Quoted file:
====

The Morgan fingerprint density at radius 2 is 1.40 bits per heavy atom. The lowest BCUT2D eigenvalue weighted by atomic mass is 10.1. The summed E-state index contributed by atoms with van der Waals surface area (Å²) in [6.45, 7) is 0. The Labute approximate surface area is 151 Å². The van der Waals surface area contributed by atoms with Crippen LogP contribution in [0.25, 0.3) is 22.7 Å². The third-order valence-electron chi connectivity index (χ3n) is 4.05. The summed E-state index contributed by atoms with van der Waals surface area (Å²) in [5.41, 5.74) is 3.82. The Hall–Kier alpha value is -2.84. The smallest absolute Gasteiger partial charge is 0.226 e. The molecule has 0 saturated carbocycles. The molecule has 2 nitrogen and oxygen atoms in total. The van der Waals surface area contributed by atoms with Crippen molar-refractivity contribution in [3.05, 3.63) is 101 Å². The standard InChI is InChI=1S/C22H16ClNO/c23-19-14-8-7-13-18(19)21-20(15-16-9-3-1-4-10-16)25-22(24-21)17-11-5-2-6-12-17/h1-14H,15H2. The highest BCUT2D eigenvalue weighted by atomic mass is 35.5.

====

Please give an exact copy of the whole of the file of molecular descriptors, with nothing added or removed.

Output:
The Morgan fingerprint density at radius 2 is 1.40 bits per heavy atom. The lowest BCUT2D eigenvalue weighted by atomic mass is 10.1. The summed E-state index contributed by atoms with van der Waals surface area (Å²) in [6.45, 7) is 0. The Labute approximate surface area is 151 Å². The van der Waals surface area contributed by atoms with Crippen LogP contribution in [0.25, 0.3) is 22.7 Å². The third-order valence-electron chi connectivity index (χ3n) is 4.05. The summed E-state index contributed by atoms with van der Waals surface area (Å²) in [5.41, 5.74) is 3.82. The Hall–Kier alpha value is -2.84. The smallest absolute Gasteiger partial charge is 0.226 e. The molecule has 0 saturated carbocycles. The molecule has 2 nitrogen and oxygen atoms in total. The van der Waals surface area contributed by atoms with Crippen molar-refractivity contribution in [3.05, 3.63) is 101 Å². The standard InChI is InChI=1S/C22H16ClNO/c23-19-14-8-7-13-18(19)21-20(15-16-9-3-1-4-10-16)25-22(24-21)17-11-5-2-6-12-17/h1-14H,15H2. The highest BCUT2D eigenvalue weighted by atomic mass is 35.5.